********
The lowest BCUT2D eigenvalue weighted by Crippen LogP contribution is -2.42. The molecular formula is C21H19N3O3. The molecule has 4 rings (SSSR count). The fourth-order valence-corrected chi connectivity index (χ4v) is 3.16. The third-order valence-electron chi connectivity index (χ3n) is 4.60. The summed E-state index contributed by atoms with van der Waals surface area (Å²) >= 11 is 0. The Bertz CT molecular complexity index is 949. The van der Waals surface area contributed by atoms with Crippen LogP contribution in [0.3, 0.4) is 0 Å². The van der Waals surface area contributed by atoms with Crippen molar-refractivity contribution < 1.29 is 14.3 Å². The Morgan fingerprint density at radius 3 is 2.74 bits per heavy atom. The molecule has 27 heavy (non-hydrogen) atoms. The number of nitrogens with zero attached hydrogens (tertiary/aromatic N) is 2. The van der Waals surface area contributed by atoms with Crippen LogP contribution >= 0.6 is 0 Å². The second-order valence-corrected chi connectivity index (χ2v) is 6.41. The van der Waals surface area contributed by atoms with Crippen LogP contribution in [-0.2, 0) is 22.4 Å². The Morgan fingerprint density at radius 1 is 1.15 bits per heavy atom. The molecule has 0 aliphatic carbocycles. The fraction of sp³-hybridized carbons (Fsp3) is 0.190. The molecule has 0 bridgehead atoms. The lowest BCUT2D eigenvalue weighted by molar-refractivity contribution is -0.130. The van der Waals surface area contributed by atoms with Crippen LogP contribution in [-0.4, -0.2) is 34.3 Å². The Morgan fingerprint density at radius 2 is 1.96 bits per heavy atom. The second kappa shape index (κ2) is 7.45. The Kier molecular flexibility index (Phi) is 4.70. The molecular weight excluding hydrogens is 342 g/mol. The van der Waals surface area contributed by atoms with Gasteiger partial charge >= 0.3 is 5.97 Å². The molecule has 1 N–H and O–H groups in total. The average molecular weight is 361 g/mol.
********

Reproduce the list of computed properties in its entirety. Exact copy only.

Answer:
The lowest BCUT2D eigenvalue weighted by Crippen LogP contribution is -2.42. The molecular formula is C21H19N3O3. The molecule has 4 rings (SSSR count). The fourth-order valence-corrected chi connectivity index (χ4v) is 3.16. The third-order valence-electron chi connectivity index (χ3n) is 4.60. The summed E-state index contributed by atoms with van der Waals surface area (Å²) >= 11 is 0. The Bertz CT molecular complexity index is 949. The van der Waals surface area contributed by atoms with Crippen LogP contribution in [0.3, 0.4) is 0 Å². The van der Waals surface area contributed by atoms with Crippen molar-refractivity contribution < 1.29 is 14.3 Å². The Morgan fingerprint density at radius 3 is 2.74 bits per heavy atom. The molecule has 27 heavy (non-hydrogen) atoms. The number of nitrogens with zero attached hydrogens (tertiary/aromatic N) is 2. The van der Waals surface area contributed by atoms with Crippen LogP contribution >= 0.6 is 0 Å². The second-order valence-corrected chi connectivity index (χ2v) is 6.41. The van der Waals surface area contributed by atoms with Crippen LogP contribution in [-0.2, 0) is 22.4 Å². The Morgan fingerprint density at radius 1 is 1.15 bits per heavy atom. The molecule has 0 aliphatic carbocycles. The fraction of sp³-hybridized carbons (Fsp3) is 0.190. The molecule has 0 bridgehead atoms. The lowest BCUT2D eigenvalue weighted by molar-refractivity contribution is -0.130. The van der Waals surface area contributed by atoms with Crippen LogP contribution in [-0.4, -0.2) is 34.3 Å². The Morgan fingerprint density at radius 2 is 1.96 bits per heavy atom. The second kappa shape index (κ2) is 7.45. The Kier molecular flexibility index (Phi) is 4.70. The molecular weight excluding hydrogens is 342 g/mol. The van der Waals surface area contributed by atoms with Gasteiger partial charge >= 0.3 is 5.97 Å². The molecule has 1 N–H and O–H groups in total. The average molecular weight is 361 g/mol.